In Gage, we reversed the motion judge's decision to allow summary judgment on the wilful, wanton, or reckless claim because there was “an indication of something more.” Gage v. Westfield, 26 Mass.App.Ct. at 691, 532 N.E.2d 62. Specifically, there was evidence of radio communication between the operators of the two freight trains approaching the accident area from opposite directions. Ibid. “If the operator of the westbound train or the dispatcher warned the operator of the eastbound train of the presence of the two youths on the tracks in time to avoid the accident, and the eastbound train's operator did not immediately attempt to stop the train, a jury could find that operator reckless.” Id. at 691-692, 532 N.E.2d 62. In this case, Prone's excessive speed and failure to sound the train's horn in accordance with the rules do not amount to recklessness, and there is simply no evidence of “something more.” Accordingly, the motion judge properly dismissed the plaintiff's wrongful death claim based on wilful, wanton, or reckless conduct.
4. Passing sidings appear to be double tracks that enable high-speed trains to meet and pass in opposite directions, in contrast to a single-track design.
5. An event recorder is the railroad equivalent of an airplane's “black box.” Macfarlane v. Canadian Pac. Ry. Co., 278 F.3d 54, 62 (2d Cir.2002).
6. Northeast Operating Rules Advisory Committee.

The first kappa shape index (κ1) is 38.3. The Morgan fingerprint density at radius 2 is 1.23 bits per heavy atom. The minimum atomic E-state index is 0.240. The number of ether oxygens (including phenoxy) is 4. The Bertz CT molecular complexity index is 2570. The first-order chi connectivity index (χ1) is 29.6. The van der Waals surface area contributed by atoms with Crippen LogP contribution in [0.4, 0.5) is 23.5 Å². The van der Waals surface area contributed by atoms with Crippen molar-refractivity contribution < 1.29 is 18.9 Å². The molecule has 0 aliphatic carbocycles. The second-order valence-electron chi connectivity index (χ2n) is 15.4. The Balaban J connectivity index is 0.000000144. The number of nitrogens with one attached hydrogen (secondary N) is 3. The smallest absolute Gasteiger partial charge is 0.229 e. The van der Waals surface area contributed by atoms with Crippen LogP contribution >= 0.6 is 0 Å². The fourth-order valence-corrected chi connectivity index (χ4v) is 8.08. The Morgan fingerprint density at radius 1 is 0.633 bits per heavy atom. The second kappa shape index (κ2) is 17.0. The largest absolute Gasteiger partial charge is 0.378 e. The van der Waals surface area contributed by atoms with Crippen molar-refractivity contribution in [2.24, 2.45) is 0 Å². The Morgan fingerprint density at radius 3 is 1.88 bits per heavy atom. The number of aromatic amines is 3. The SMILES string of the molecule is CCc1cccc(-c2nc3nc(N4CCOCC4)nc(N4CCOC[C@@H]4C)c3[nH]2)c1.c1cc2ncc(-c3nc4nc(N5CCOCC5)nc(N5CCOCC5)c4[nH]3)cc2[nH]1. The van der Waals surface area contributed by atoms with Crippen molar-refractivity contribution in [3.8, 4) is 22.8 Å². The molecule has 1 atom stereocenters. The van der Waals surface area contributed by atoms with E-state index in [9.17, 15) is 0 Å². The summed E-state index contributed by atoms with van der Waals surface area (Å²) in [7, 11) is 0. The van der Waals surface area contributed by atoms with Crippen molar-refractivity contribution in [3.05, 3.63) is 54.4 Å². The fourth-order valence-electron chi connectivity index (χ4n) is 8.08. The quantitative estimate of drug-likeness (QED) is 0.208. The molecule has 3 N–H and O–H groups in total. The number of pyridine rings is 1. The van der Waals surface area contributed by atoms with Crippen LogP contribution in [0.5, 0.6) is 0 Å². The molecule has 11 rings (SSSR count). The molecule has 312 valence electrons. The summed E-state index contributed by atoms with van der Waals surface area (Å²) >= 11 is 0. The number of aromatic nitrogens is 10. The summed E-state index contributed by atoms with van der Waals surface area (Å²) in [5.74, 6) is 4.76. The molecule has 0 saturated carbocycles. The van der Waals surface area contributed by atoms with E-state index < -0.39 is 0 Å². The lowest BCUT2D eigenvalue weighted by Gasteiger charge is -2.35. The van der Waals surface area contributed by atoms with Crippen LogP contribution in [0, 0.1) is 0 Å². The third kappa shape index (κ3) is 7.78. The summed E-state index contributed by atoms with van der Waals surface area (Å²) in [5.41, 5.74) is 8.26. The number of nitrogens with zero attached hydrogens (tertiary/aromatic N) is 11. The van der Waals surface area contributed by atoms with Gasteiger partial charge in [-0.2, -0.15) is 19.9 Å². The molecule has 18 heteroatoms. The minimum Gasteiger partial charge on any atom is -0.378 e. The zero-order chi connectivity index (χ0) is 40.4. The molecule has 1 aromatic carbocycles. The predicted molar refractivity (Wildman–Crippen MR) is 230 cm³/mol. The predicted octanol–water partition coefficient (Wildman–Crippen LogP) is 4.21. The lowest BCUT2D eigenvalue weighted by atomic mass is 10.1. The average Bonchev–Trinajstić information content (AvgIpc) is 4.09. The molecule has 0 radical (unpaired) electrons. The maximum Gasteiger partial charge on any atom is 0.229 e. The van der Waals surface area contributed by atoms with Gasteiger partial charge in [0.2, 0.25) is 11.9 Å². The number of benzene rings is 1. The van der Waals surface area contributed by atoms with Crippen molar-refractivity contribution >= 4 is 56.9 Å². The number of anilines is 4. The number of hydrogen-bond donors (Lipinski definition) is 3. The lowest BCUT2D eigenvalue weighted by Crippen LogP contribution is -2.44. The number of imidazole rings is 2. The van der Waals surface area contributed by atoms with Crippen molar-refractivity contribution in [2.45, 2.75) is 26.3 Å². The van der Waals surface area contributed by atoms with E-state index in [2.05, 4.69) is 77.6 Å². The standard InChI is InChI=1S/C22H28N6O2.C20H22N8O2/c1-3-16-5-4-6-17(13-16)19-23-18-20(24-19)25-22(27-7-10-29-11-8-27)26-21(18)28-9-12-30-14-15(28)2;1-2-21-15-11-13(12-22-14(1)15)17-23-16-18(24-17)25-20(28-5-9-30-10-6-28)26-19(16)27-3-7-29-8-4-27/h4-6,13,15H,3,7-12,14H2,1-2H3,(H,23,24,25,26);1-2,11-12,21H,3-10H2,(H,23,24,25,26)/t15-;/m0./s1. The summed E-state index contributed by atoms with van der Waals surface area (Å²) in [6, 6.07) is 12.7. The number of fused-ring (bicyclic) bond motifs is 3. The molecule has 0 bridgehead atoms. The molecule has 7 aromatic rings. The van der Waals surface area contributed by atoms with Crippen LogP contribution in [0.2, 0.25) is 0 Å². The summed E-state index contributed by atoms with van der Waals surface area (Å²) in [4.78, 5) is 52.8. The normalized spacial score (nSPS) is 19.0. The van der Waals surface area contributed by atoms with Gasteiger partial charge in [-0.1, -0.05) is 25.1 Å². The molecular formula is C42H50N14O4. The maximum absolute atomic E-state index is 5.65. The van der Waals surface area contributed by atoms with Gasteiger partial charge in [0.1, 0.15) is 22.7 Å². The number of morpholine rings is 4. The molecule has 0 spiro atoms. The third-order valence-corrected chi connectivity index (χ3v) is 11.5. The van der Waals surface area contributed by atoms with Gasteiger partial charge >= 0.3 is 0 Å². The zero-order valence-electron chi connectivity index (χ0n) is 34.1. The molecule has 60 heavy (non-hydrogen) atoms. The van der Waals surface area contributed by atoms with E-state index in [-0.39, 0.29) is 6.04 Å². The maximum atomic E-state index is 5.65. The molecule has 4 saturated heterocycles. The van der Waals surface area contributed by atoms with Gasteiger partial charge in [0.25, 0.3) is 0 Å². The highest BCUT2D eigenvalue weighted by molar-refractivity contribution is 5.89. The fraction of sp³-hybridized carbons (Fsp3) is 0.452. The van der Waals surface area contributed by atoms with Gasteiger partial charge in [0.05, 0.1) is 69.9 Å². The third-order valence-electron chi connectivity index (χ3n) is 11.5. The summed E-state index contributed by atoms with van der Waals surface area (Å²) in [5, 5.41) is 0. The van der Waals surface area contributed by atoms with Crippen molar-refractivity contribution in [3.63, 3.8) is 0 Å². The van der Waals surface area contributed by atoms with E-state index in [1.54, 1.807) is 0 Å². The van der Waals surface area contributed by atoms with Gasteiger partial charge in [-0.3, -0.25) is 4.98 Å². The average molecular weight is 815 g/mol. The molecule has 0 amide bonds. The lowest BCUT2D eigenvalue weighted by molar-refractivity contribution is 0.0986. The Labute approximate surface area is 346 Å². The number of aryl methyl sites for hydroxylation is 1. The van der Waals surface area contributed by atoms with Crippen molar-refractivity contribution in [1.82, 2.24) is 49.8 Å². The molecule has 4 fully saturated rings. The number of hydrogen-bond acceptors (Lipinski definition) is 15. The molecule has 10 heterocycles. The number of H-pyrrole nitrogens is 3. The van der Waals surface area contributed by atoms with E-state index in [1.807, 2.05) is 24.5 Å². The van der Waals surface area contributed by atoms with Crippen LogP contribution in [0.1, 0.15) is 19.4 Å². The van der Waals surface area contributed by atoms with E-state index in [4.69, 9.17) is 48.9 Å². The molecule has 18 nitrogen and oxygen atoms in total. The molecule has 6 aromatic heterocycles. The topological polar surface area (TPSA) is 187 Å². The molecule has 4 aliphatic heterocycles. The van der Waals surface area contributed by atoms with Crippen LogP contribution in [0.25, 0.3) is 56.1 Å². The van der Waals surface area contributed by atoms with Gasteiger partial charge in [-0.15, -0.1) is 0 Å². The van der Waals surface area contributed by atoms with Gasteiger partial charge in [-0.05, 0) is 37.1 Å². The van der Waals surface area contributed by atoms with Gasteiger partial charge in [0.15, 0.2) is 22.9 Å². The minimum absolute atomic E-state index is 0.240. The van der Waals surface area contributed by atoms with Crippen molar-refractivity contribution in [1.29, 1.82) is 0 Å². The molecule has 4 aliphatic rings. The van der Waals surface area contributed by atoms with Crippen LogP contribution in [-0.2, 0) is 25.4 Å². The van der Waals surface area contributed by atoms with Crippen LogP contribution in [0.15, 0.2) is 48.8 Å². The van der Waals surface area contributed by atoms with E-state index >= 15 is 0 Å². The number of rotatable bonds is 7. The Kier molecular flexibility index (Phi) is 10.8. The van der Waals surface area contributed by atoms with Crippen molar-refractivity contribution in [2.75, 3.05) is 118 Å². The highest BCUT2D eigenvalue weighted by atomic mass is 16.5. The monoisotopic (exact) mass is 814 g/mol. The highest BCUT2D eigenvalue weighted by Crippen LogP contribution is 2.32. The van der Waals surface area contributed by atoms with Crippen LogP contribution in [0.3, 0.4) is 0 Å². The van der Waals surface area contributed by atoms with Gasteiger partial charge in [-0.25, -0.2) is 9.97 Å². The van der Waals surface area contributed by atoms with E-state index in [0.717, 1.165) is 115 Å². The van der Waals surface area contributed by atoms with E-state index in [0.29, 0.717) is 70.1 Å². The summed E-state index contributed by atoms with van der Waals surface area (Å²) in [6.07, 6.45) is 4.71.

7. For an analysis of the purpose and statutory history of the railroad exception, which dates back to 1853, see Owen v. Meserve, 381 Mass. 273, 276-277, 408 N.E.2d 867 (1980), cert. denied, 449 U.S. 1082, 101 S.Ct. 866, 66 L.Ed.2d 806 (1981).
8. General Laws c. 160, § 138, states: “Every railroad corporation shall cause a bell of at least thirty-five pounds in weight, and a whistle, to be placed on each locomotive engine passing upon its railroad; and such bell shall be rung or at least three separate and distinct blasts of such whistle sounded at the distance of at least eighty rods from the place where the railroad crosses upon the same level any public way or traveled place over which a signboard is required to be maintained as provided in sections one hundred and forty and one hundred and forty-one; and such bell shall be rung or such whistle sounded continuously or alternately until the engine has crossed such way or traveled place.” G.L. c. 160, § 138, as appearing in St.1941, c. 273, § 2.General Laws c. 160, § 232, provides: “If a person is injured in his person ․ by collision with the engines or cars or rail-borne motor cars of a railroad corporation at a crossing such as is described in section one hundred and thirty-eight, and it appears that the corporation neglected to give the signals required by said section or to give signals by such means or in such manner as may be prescribed by orders of the department, and that such neglect contributed to the injury, the corporation shall be liable for all damages caused by the collision, or, if the life of a person so injured is lost, to damages recoverable in tort, as provided in section two of chapter two hundred and twenty-nine, unless it is shown that, in addition to a mere want of ordinary care, the person injured or the person who had charge of his person or property was, at the time of the collision, guilty of gross or wilful negligence, or was acting in violation of the law, and that such gross or wilful negligence or unlawful act contributed to the injury” (emphasis added). G.L. c. 160, § 232, as appearing in St.1958, c. 238, § 9.